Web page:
The global codon usage variability was decomposed into within-block and between-block variability, consisting of the amino acid usage (between-AA) variability (b, e, h), synonymous codon usage (within-AA) variability (a, d, g), and variability of between- (d, e, f) or within tissues (a, b, c). The decomposition of global variability yields nine elementary analyses (a-i). In each peculiar analysis, the contribution to the total variance is indicated, where only the first 10 eigenvalues are represented to allow for a direct visual comparison.

The tissue expression pattern of rice genes was also examined by analyzing the published micro-array data (GSE7951, and GSE11966; [13][14]), where the gene expression profiles in nine and five rice tissues were included, respectively. The PaGeFinder web-server, an updated version of GEPS [15], was employed to quantitatively analyze the expression pattern of CDSs. Specificity Measure (SPM) was used to define the tissue-specific expression pattern of a gene. According to the definition, if a gene has a SPM value >0.9 in one tissue, it was regarded as a candidate that was specifically expressed in that tissue [15]. Taken together, for this study, a gene was considered to be tissue specific if it has a high SPM value (>0.9) and its transcript is detected in only one rice tissue. Finally a dataset containing 675 tissue-specific genes from seven tissues including root, shoot, leaf, anther, embryo, endosperm, and 5d-seed were used for further analysis.

Table 2. Base composition of coding sequences of tissue- and non-tissue-specific genes in rice.

Measures of Synonymous Codon Usage Bias

The effective number of codons (ENC), the most common measure of codon bias, was calculated, which yields values ranging from 20 to 61. A higher ENC value means a weaker codon usage bias [16]. The codon adaptation index (CAI), a commonly used measure of the extent of bias toward codons that were known to be preferred in highly expressed genes, was calculated to assess the expression level of tissue-specific genes. A CAI value is between 0 and 1.0, and a higher CAI value means a stronger codon usage bias and a higher expression level [17]. Herein, a set of 71 highly expressed genes plus the ribosomal protein-coding genes were used as reference to calculate CAI values [18] (see Table S1). In addition, the frequency of G + C at the first, second, and third codon position (GC1, GC2, and GC3), and that of the entire gene (GCall) were calculated after excluding the tryptophan, methionine, and three stop codons.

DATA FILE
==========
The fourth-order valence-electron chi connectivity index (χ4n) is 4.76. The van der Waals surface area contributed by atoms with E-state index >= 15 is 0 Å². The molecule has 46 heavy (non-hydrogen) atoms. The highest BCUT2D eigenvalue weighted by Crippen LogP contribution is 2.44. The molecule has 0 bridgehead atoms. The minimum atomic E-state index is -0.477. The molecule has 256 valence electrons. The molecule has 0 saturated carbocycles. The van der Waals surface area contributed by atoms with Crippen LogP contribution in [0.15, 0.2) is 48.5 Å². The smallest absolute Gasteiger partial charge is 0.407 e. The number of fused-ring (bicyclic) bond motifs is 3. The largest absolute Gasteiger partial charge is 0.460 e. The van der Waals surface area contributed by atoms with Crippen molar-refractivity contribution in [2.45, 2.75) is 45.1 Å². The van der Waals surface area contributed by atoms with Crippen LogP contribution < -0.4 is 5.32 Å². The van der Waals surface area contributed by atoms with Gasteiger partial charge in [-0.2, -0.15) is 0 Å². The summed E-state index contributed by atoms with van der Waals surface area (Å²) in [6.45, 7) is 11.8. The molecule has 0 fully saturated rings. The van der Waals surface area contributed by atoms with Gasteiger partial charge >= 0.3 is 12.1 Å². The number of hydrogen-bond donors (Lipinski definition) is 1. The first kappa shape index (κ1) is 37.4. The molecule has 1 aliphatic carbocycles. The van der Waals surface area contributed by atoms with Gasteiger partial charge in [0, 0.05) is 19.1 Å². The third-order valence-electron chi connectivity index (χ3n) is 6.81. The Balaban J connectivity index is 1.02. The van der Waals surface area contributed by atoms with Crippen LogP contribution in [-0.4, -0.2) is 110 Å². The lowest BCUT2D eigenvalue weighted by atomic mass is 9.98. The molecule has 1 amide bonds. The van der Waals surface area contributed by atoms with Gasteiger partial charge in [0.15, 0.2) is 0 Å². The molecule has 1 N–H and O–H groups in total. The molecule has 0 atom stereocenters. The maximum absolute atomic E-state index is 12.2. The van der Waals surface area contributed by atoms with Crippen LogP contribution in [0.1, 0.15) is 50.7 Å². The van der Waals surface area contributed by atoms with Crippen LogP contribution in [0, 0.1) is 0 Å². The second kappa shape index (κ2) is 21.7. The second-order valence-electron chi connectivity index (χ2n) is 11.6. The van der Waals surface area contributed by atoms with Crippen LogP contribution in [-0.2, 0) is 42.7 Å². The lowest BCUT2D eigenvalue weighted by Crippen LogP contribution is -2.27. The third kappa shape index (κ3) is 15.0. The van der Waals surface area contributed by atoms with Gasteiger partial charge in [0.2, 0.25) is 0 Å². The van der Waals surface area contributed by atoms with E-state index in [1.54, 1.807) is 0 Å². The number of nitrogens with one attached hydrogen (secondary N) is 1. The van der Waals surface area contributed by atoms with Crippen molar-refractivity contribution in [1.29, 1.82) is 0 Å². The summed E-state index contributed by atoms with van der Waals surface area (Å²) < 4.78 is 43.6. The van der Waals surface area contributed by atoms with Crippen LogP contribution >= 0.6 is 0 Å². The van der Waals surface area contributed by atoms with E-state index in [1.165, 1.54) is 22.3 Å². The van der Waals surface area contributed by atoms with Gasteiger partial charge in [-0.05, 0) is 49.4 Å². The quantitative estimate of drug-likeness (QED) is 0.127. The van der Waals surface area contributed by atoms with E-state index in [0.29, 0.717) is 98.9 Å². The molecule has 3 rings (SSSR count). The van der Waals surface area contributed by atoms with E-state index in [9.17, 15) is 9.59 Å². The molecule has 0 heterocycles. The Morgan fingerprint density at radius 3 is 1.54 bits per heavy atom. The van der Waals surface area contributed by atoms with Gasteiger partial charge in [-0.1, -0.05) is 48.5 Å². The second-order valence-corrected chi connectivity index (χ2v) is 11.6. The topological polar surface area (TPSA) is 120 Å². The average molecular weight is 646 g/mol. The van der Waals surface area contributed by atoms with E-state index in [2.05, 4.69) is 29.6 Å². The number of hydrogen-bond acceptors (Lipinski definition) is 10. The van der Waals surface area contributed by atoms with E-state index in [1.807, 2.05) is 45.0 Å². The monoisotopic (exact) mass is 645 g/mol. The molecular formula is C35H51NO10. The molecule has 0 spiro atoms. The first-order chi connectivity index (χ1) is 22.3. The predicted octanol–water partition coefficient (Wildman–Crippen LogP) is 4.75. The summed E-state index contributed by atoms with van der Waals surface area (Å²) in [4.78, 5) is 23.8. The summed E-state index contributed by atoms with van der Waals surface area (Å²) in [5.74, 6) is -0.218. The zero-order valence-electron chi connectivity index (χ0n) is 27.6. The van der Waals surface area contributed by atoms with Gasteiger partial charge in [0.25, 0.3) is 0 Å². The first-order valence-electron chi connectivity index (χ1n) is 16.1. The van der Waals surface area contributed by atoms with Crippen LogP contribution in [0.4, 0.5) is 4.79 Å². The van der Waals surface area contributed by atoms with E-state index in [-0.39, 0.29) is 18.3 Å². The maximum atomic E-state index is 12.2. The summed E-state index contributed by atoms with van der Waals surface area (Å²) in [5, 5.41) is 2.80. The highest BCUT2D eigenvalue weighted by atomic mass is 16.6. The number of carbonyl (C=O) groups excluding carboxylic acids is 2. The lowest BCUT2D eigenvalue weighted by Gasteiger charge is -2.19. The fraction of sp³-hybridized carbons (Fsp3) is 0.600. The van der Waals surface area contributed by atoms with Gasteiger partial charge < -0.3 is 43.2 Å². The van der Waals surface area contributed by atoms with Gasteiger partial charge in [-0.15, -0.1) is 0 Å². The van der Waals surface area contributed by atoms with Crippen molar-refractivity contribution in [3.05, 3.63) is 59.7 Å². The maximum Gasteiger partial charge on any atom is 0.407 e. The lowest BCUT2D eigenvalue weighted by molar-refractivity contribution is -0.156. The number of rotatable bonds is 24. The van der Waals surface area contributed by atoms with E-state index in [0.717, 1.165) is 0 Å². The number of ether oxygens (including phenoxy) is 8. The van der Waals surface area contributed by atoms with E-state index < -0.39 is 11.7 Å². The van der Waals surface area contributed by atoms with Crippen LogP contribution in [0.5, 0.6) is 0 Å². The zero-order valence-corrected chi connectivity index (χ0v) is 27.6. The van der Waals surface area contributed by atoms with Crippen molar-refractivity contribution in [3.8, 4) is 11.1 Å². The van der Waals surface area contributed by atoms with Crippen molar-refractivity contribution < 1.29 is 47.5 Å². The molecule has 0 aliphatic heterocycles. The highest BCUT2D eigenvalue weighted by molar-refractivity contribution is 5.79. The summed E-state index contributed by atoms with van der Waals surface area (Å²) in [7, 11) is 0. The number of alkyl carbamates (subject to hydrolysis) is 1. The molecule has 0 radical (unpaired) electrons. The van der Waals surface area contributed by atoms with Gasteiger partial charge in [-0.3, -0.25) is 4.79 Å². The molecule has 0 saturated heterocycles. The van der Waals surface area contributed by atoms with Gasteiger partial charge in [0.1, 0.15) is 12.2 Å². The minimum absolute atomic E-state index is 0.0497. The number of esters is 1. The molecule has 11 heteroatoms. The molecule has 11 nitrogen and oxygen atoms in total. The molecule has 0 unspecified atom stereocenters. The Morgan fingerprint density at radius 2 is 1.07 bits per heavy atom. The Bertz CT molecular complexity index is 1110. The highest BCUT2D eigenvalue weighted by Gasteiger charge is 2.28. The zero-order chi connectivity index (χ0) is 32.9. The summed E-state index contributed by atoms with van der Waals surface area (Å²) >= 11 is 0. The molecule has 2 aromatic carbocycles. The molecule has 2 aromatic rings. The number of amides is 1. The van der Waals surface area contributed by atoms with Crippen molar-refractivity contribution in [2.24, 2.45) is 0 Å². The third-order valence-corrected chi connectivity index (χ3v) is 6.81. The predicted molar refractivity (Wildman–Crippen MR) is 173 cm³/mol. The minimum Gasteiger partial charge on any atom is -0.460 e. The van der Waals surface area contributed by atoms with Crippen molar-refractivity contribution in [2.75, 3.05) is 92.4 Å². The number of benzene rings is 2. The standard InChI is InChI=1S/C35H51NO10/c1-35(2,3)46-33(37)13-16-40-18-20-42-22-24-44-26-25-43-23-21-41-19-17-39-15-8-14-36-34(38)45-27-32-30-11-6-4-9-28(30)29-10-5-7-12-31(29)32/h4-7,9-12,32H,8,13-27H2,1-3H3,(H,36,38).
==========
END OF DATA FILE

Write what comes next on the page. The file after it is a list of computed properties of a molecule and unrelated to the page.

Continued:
Figure 2. Illustration of GC3 content variation for genes selectively expressed in different tissues.

For each tissue, the distribution of GC3 content is represented by a boxplot, where the lower, middle, and top horizontal lines of the boxes represent the 25%, 50%, and 75% quantiles, respectively. Initials of tissue names are indicated: se, seed; le, leaf; en, endosperm; sh, shoot; an, anther; ro, root; em, embryo.

Figure 3. Comparison of synonymous dS (a) and nonsynonymous substitution rates dN (b) between rice and B. distachyon, and sorghum orthologous gene pairs for tissue-specific and non-tissue-specific classes of genes.

The symbol ** indicates significant difference at the 0.01 level (p<0.01).

Internal Correspondence Analysis

The seqinr [19] and ade4 [20] packages implemented in R [21] were employed to perform the internal correspondence analysis (ICA), which is an extension of correspondence analysis [18] and has been applied in several codon usage studies [6], [22]. Briefly, a codon usage table consisting of 675 rows, each corresponding to a CDS, and 61 columns corresponding to the 61 genetic codons was constructed and further used to investigate the inter- and intra-tissue variability. According to ICA, the rows and columns can be split into 7 and 20 blocks that are corresponding to the different tissues and different amino acids, respectively. Based on this, the total codon usage variability can be further decomposed into between-block and within-block variability. Therefore, it is likely to infer which part of the total codon usage variability is due to variability between different tissues [6], [22].

Statistic Analysis

The indices of measure of synonymous codon usage bias, including ENC, CAI, GCall, GC1, GC2, GC3, and CDS length, were calculated using CodonW v1.4 [23] and custom PERL programs, respectively. The internal correspondence analysis [20], Spearman correlation, and ANOVA analysis were all performed using the R software v2.15 [21].

Identification of Orthologous Gene Pairs